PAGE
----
The brothers may only go head-to-head with one show currently, but the market is littered with sports information, like Kentucky Sports Radio, Big Blue Insider with Dick Gabriel, and dozens of blogs, podcasts, and websites. Everyone in Lexington has an opinion about sports, professionals and amateurs alike.
The difference, the duo hopes, is Darrin’s experience.
A standout at Tates Creek High School, taking them to the Boys Sweet 16 final in 1991, and at Western Kentucky University, Darrin quickly moved through the coaching ranks after graduation, eventually ending with four seasons as the Gamecocks head coach at South Carolina.
He was an assistant on the 2003 Dwayne Wade-led Marquette squad that knocked out Kentucky in the NCAA tournament. He led WKU to a conference title and multiple NCAA tournament appearances as a head coach, and still boasts a winning percentage above .600, even with a couple of rocky seasons at South Carolina.
So while others can watch a game and provide their viewpoint, even if it’s informed, they don’t have the experience of actually sitting in the head coach’s seat during the game, like Darrin has.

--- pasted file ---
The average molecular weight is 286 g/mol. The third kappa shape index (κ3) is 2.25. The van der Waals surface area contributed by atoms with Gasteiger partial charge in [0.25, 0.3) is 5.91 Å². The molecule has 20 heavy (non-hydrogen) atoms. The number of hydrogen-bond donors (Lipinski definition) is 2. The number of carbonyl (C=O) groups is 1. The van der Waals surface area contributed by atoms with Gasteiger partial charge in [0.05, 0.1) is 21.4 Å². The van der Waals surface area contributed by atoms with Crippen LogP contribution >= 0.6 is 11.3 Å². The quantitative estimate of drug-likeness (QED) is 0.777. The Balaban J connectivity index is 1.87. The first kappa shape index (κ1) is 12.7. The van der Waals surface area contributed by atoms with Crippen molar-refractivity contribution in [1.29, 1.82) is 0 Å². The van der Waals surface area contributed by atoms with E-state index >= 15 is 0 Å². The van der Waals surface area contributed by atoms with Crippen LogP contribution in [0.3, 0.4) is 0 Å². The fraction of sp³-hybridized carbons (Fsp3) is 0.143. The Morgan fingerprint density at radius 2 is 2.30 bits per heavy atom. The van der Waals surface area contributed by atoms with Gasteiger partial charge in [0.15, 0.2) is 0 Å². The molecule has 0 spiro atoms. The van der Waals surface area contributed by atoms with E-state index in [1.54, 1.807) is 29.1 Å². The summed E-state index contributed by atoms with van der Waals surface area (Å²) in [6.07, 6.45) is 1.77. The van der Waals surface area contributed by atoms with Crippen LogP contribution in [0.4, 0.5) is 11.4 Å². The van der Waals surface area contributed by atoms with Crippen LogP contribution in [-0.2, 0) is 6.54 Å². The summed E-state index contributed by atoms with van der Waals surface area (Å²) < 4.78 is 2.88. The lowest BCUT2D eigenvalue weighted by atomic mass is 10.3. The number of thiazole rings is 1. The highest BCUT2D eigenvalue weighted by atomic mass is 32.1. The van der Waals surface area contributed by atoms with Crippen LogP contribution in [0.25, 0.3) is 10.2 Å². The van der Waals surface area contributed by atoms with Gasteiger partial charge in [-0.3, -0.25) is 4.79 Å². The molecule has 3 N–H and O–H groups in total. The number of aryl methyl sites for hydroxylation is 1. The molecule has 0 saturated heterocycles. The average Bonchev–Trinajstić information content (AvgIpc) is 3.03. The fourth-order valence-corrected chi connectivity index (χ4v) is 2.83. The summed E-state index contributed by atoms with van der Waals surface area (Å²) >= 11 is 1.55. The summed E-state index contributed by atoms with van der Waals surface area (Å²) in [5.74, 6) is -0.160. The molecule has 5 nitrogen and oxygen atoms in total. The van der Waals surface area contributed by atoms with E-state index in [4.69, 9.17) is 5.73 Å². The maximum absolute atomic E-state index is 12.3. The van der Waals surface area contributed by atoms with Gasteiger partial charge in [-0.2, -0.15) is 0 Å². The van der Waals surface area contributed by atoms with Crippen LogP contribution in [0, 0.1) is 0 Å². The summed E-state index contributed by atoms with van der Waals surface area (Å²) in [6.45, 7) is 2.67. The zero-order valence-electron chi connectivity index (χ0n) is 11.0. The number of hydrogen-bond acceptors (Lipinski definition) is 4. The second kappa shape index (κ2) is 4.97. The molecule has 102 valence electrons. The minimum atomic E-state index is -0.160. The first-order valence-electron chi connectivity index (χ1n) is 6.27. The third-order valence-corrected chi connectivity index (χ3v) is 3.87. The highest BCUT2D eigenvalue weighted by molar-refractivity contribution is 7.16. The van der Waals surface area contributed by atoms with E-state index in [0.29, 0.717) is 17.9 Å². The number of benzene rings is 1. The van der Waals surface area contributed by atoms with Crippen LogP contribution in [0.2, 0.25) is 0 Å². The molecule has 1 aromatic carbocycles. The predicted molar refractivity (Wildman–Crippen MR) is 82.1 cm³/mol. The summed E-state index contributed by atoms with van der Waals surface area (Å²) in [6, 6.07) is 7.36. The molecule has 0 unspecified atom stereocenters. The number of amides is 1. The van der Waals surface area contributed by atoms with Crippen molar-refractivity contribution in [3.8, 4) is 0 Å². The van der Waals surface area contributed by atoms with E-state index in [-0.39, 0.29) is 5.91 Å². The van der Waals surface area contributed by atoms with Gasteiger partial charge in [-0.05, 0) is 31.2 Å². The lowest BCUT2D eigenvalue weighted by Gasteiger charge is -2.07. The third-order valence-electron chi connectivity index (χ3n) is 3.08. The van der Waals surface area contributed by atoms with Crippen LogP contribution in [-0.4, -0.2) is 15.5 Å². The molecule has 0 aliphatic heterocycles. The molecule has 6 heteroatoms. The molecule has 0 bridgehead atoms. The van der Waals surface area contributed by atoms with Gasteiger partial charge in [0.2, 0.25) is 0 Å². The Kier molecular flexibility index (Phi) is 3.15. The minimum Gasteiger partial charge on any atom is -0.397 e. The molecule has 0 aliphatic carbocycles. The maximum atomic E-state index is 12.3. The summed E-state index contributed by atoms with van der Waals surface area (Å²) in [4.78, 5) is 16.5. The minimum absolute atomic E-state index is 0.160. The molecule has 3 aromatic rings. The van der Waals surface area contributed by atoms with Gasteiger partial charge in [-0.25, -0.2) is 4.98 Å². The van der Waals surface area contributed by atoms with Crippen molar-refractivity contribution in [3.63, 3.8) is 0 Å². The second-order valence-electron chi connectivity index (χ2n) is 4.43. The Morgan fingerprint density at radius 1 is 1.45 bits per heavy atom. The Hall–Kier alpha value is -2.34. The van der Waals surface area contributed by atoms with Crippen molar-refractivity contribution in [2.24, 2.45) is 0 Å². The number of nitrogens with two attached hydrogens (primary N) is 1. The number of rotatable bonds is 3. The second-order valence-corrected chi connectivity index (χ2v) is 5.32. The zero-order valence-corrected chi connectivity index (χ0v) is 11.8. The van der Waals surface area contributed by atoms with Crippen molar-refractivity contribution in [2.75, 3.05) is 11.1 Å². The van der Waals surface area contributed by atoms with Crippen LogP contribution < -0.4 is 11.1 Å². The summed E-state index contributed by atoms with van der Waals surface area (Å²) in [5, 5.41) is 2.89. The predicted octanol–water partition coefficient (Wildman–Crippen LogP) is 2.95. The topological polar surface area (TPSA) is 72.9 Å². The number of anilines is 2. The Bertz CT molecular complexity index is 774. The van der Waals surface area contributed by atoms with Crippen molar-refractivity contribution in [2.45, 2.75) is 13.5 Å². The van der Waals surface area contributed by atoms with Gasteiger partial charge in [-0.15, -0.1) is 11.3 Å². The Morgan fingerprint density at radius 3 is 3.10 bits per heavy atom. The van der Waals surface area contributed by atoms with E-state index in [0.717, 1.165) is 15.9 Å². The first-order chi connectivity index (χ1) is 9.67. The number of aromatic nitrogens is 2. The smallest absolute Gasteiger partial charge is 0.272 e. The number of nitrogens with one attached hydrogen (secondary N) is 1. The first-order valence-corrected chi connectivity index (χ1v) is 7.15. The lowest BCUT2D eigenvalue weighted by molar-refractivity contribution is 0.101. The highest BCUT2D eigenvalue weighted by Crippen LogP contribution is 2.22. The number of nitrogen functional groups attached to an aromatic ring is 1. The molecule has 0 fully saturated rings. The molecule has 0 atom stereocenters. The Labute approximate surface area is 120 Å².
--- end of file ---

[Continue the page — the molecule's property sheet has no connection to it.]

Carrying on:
Darrin said those experiences aren’t necessarily “a leg up,” but can provide a different perspective not currently available.
“What I’m able to do is bring the perspective of sitting on the sidelines in those arenas,” he said. “I can tell you what the coach is thinking, why something happened.”
This differing perspective is no more obvious than when it comes to discussions of the upcoming basketball season. Having just accomplished a 5-1 record playing against professional teams in the Bahamas, expectations are through the roof for the Cats. Expectations Darrin thinks are warranted. But while fans are asking how can teams score enough to keep up with Kentucky, Darrin asks a different question.
“I’m looking at Kentucky and I say, how are we going to score on these guys?” Darrin asks. “Cause if you can’t score, you can’t stop them.”
As for his take on this year’s squad, his point of view is more in line with other national pundits.
“There’s no question there’s an opportunity to be special,” Darrin says. “They’re a great basketball team with a chance to win a national championship, similar to that 2012 team. As a basketball fan, I’m excited about it.”